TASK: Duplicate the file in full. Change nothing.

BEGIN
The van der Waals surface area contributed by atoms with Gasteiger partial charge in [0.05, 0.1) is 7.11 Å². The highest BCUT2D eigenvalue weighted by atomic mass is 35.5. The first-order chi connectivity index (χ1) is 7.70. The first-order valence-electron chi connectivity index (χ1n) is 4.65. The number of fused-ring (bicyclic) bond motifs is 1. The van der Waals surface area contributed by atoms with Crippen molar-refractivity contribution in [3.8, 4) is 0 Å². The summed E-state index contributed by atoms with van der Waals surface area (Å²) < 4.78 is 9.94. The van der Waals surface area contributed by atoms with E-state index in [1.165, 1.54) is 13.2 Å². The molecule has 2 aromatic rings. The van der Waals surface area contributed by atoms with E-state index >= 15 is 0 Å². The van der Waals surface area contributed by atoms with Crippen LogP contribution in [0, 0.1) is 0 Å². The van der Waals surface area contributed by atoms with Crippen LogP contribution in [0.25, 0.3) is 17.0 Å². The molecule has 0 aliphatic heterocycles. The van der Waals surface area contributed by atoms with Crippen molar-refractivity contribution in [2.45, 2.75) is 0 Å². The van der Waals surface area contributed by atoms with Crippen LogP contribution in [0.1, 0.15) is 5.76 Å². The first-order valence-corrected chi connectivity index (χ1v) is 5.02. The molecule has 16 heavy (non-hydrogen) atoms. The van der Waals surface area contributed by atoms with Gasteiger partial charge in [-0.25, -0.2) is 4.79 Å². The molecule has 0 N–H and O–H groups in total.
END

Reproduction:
The van der Waals surface area contributed by atoms with Gasteiger partial charge in [0.05, 0.1) is 7.11 Å². The highest BCUT2D eigenvalue weighted by atomic mass is 35.5. The first-order chi connectivity index (χ1) is 7.70. The first-order valence-electron chi connectivity index (χ1n) is 4.65. The number of fused-ring (bicyclic) bond motifs is 1. The van der Waals surface area contributed by atoms with Crippen molar-refractivity contribution in [3.8, 4) is 0 Å². The summed E-state index contributed by atoms with van der Waals surface area (Å²) < 4.78 is 9.94. The van der Waals surface area contributed by atoms with E-state index in [1.165, 1.54) is 13.2 Å². The molecule has 2 aromatic rings. The van der Waals surface area contributed by atoms with E-state index >= 15 is 0 Å². The van der Waals surface area contributed by atoms with Crippen LogP contribution in [0, 0.1) is 0 Å². The van der Waals surface area contributed by atoms with Crippen LogP contribution in [0.25, 0.3) is 17.0 Å². The molecule has 0 aliphatic heterocycles. The van der Waals surface area contributed by atoms with Crippen molar-refractivity contribution in [2.45, 2.75) is 0 Å². The van der Waals surface area contributed by atoms with Crippen LogP contribution in [0.1, 0.15) is 5.76 Å². The first-order valence-corrected chi connectivity index (χ1v) is 5.02. The molecule has 16 heavy (non-hydrogen) atoms. The van der Waals surface area contributed by atoms with Gasteiger partial charge in [-0.25, -0.2) is 4.79 Å². The molecule has 0 N–H and O–H groups in total.